Today is Clean Out Your Refrigerator Day. That’s a good idea as you get ready for Thanksgiving and Christmas cookiing, right? Home Depot explains how to do it.
While you’re hauiling everything out, you might as well get organized, too! Did you know?
The coolest spot in the fridge is the middle shelf? That’s a good place for your eggs and milk. Snacks you reach for frequently go on the top shelf. Vinegar-based condiments and dressings, olives and pickles go on th door shelves.
Have you tried using organizers in your refrigerator and freezer? Think baskets, bins and trays. Ever since I bought these “Fridge and Freezer Binz,” I am saving money because I can easily see what’s in my fridge and I know where everything is. Milk, for example, always goes in it’s designated bin, as does cheese and lunch meats.
Very helpful when putting away groceries! I purchased Binz at the Container Store but I’ve seen less expensive versions at stores like Home Goods. Binz are durable and easy to clean.
Be sure you don’t pack your refrigerator too full, because air needs to circulate. That’s another bonus of cleaning the fridge; you free up space by tossing expired food or food you don’t really eat.
Speaking of freezers, did you know you can damage your freezer by packing it TOO full? That happened to my mom. Lesson learned: don’t block the blowers! A filled freezer works better but if there isn’t enough air circulation, that’s not good. If you freezer is less than 2/3 full (about the optimum), put in more ice trays or freeze water to take up some space. I’m using Dollar Tree shelf organizers and plastic baskets in my freezer to maximize space.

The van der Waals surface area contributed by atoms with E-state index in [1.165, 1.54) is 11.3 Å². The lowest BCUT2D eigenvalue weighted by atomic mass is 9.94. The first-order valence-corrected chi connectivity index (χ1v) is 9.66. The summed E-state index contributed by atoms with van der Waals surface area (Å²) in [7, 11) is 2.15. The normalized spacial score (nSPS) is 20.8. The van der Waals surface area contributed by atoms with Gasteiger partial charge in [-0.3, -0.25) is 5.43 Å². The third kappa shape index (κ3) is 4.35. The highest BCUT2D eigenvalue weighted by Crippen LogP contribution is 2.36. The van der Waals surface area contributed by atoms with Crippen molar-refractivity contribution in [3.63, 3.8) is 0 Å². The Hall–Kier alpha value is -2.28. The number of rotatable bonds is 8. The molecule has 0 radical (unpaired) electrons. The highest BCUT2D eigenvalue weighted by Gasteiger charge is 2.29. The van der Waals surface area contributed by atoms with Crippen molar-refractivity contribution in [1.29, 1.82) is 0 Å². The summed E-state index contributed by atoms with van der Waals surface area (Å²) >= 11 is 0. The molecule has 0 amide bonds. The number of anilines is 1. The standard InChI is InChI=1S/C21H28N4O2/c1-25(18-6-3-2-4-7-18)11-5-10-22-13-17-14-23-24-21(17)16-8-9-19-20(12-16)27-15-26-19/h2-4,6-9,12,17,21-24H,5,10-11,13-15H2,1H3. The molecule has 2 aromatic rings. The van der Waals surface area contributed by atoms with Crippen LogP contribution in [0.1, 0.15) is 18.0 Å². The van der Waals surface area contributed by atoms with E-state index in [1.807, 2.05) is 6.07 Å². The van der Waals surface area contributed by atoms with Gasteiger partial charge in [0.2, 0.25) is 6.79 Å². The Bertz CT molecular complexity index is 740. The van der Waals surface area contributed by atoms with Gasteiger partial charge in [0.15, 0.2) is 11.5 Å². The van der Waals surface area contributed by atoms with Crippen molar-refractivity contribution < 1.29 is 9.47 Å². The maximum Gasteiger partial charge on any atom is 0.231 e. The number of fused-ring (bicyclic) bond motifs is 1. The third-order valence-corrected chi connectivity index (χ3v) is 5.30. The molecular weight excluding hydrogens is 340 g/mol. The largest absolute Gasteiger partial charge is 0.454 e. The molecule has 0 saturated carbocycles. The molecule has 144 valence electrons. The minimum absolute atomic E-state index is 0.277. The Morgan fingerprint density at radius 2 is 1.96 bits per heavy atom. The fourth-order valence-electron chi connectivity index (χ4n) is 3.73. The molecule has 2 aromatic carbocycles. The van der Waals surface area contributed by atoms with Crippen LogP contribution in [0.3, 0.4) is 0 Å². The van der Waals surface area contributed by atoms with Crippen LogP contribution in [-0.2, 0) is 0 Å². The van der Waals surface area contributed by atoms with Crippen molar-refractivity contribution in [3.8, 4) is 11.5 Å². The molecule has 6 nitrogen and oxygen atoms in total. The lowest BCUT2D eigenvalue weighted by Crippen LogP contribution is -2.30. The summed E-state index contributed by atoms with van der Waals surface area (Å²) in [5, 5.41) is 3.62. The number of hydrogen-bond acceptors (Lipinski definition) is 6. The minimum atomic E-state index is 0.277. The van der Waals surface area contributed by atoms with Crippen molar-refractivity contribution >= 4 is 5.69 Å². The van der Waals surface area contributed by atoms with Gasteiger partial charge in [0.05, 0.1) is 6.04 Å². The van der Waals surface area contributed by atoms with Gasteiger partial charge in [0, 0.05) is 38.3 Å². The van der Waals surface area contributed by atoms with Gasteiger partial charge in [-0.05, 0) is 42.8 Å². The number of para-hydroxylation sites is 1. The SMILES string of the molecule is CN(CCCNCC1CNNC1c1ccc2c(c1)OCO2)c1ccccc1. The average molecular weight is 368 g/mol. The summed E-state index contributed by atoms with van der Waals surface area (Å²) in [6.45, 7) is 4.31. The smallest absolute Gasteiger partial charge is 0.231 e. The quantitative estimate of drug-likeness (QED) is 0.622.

Making space in the refrigerator
That turkey takes up a lot of room, doesn’t it? If you need more room in your refrigerator, you can store non-perishables you want to keep cold, like soda and water, on your patio, deck, porch or balcony as long as temperatures don’t dip below freezing.
Some foods don’t need to go in the refrigerator, like hot sauce, soy sauce, vinegar, ketchup and citrus fruit. And some things should not be stored in the refrigerator. These include
- Raw potatoes
- Fresh peaches
- Raisins and other dried fruit
- Fresh herbs
- Honey and syrup
- Champagne (chill before serving but store on its side at room temperature)
How about a chest freezer?
If you can afford it, a chest freezer is also a good investment, even for apartment dwellers. No only are they great for managing Thanksgiving leftovers, they can can help you save money year-round on items you buy on sale (like meat and frozen foods) produce in season (that you blanch and freeze) and leftovers (such as extra baked cookies or muffins or casseroles).
There are now energy efficient models that are not that expensive to run. You can get a new, small one for $149 – $169 at stores like Home Depot, Target and Best Buy, or save money and buy a used one on Facebook Marketplace. Another advantage of having a deep freeze unit is that you can make fewer trips to the grocery store, which is a good idea during the pandemic.